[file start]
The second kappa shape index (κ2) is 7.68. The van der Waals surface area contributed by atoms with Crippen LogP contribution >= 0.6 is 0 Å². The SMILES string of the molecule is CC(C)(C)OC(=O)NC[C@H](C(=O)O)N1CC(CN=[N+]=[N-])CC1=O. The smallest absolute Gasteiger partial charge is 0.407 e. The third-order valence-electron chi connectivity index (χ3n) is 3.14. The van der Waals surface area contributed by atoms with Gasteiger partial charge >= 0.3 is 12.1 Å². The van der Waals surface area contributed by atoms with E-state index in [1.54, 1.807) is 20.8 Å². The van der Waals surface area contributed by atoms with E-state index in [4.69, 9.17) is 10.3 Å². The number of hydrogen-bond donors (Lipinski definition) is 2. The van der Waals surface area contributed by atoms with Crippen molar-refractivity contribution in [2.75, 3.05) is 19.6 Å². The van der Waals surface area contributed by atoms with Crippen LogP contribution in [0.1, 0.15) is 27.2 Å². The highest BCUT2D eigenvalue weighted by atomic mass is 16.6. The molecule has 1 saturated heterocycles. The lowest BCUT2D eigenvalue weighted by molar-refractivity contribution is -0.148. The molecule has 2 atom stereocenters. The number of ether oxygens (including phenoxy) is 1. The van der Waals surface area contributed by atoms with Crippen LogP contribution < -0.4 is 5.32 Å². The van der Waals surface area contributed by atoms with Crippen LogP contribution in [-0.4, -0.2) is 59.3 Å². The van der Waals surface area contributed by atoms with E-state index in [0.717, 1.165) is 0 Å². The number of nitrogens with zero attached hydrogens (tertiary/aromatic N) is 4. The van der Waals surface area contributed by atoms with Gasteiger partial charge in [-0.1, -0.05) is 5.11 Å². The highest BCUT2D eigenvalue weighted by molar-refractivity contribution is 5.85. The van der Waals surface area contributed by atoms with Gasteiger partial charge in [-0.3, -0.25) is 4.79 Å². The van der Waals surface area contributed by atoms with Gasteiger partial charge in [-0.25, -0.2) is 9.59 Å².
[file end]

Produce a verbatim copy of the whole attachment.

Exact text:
The second kappa shape index (κ2) is 7.68. The van der Waals surface area contributed by atoms with Crippen LogP contribution >= 0.6 is 0 Å². The SMILES string of the molecule is CC(C)(C)OC(=O)NC[C@H](C(=O)O)N1CC(CN=[N+]=[N-])CC1=O. The smallest absolute Gasteiger partial charge is 0.407 e. The third-order valence-electron chi connectivity index (χ3n) is 3.14. The van der Waals surface area contributed by atoms with Gasteiger partial charge >= 0.3 is 12.1 Å². The van der Waals surface area contributed by atoms with E-state index in [1.54, 1.807) is 20.8 Å². The van der Waals surface area contributed by atoms with E-state index in [4.69, 9.17) is 10.3 Å². The number of hydrogen-bond donors (Lipinski definition) is 2. The van der Waals surface area contributed by atoms with Crippen molar-refractivity contribution in [2.75, 3.05) is 19.6 Å². The van der Waals surface area contributed by atoms with Crippen LogP contribution in [0.1, 0.15) is 27.2 Å². The highest BCUT2D eigenvalue weighted by atomic mass is 16.6. The molecule has 1 saturated heterocycles. The lowest BCUT2D eigenvalue weighted by molar-refractivity contribution is -0.148. The molecule has 2 atom stereocenters. The number of ether oxygens (including phenoxy) is 1. The van der Waals surface area contributed by atoms with Crippen LogP contribution < -0.4 is 5.32 Å². The van der Waals surface area contributed by atoms with Crippen LogP contribution in [-0.4, -0.2) is 59.3 Å². The van der Waals surface area contributed by atoms with E-state index in [0.717, 1.165) is 0 Å². The number of nitrogens with zero attached hydrogens (tertiary/aromatic N) is 4. The van der Waals surface area contributed by atoms with Gasteiger partial charge in [-0.1, -0.05) is 5.11 Å². The highest BCUT2D eigenvalue weighted by molar-refractivity contribution is 5.85. The van der Waals surface area contributed by atoms with Gasteiger partial charge in [-0.3, -0.25) is 4.79 Å². The van der Waals surface area contributed by atoms with Gasteiger partial charge in [-0.25, -0.2) is 9.59 Å².